|Conrad I, Duke of Zähringen|
|Died||8 January 1152|
|Buried||Abbey of Saint Peter in the Black Forest|
|Noble family||House of Zähringen|
|Spouse(s)||Clementia of Luxembourg-Namur|
|Father||Berthold II, Duke of Swabia|
|Mother||Agnes of Rheinfelden|
Conrad I, Duke of Zähringen (c. 1090 – 8 January 1152 in Constance) was Duke of Zähringen from 1122 until his death and from 1127 also Rector of Burgundy. He spent most of his life stemming the growing power of the House of Hohenstaufen and to this end, allied himself with the House of Guelph.
Conrad I was a son of Duke Berthold II and his wife, Agnes of Rheinfelden. In 1120, Conrad I and his elder brother Berthold III granted city rights to Freiburg. In 1122, Conrad I succeeded Berthold III as Duke of Zähringen.
In 1127, he came into conflict with Count Renaud III of Burgundy, because both men claimed the inheritance of Conrad's murdered nephew William III. In this situation, he benefitted from the situation Emperor Lothar III found himself in. Lothar III urgently needed support against his Hohenstaufen rivals, and he supported Conrad's claim. He rejected Renaud's claim, with the dubious argument that Renaud had failed to comply with his duty to attend the Emperor's court. Conrad received the title Rector of Burgundy, which denoted, as least theoretically, a kind of representative of the Emperor in the Kingdom of Burgundy.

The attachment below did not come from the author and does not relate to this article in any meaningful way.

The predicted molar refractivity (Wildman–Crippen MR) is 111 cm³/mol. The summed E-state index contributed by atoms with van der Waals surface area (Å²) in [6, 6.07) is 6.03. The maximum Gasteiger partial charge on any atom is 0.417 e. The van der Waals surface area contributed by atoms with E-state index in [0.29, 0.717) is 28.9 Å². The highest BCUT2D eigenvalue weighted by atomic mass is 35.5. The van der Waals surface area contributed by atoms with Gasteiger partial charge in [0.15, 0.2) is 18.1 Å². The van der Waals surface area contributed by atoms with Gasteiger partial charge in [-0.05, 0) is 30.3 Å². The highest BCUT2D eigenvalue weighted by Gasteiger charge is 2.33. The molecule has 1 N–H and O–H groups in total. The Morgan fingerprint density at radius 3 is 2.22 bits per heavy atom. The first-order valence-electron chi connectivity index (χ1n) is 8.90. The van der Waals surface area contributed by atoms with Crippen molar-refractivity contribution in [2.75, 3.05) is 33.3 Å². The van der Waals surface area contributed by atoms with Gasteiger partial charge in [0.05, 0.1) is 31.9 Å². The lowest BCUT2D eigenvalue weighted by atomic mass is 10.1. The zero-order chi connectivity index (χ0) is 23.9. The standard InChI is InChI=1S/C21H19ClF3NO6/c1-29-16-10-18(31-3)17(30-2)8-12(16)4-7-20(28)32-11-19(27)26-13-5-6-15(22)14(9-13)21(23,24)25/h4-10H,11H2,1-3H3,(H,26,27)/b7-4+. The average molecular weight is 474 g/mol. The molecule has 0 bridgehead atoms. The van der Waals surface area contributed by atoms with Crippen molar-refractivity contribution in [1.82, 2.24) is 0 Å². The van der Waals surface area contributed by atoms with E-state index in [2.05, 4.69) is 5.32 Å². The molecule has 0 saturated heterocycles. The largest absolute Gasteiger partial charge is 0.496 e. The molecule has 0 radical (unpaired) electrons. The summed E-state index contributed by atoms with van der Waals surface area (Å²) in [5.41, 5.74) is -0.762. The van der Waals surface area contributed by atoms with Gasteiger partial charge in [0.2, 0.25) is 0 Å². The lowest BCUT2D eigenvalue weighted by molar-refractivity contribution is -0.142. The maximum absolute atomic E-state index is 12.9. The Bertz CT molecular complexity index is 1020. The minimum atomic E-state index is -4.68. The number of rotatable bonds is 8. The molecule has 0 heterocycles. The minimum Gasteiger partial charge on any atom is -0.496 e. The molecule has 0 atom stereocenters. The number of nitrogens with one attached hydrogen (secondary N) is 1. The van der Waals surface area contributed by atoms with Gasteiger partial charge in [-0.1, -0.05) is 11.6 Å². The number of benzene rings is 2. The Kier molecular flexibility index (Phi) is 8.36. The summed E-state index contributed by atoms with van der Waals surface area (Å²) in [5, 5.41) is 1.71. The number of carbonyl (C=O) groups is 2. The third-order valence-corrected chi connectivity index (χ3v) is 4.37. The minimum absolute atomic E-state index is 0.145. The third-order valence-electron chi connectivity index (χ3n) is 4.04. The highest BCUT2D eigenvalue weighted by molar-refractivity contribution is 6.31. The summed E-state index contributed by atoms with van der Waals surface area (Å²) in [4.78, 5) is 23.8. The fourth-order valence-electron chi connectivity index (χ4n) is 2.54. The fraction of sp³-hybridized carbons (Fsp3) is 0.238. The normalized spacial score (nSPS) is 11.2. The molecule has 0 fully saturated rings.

In 1138, King Conrad III of Germany grabbed power and the power conflict between the Guelphs and the Hohenstaufen relaxed. Until the late 1150s, the Dukes of Zähringen were among the Hohenstaufen's most loyal supporters.
Conrad I died in 1152 and was buried in the family vault in the Abbey of Saint Peter in the Black Forest.
Conrad was married to Clementia of Luxembourg-Namur and had at least five children:
Conrad I, Duke of ZähringenBorn: c. 1090 Died: 8 January 1152
| Duke of Zähringen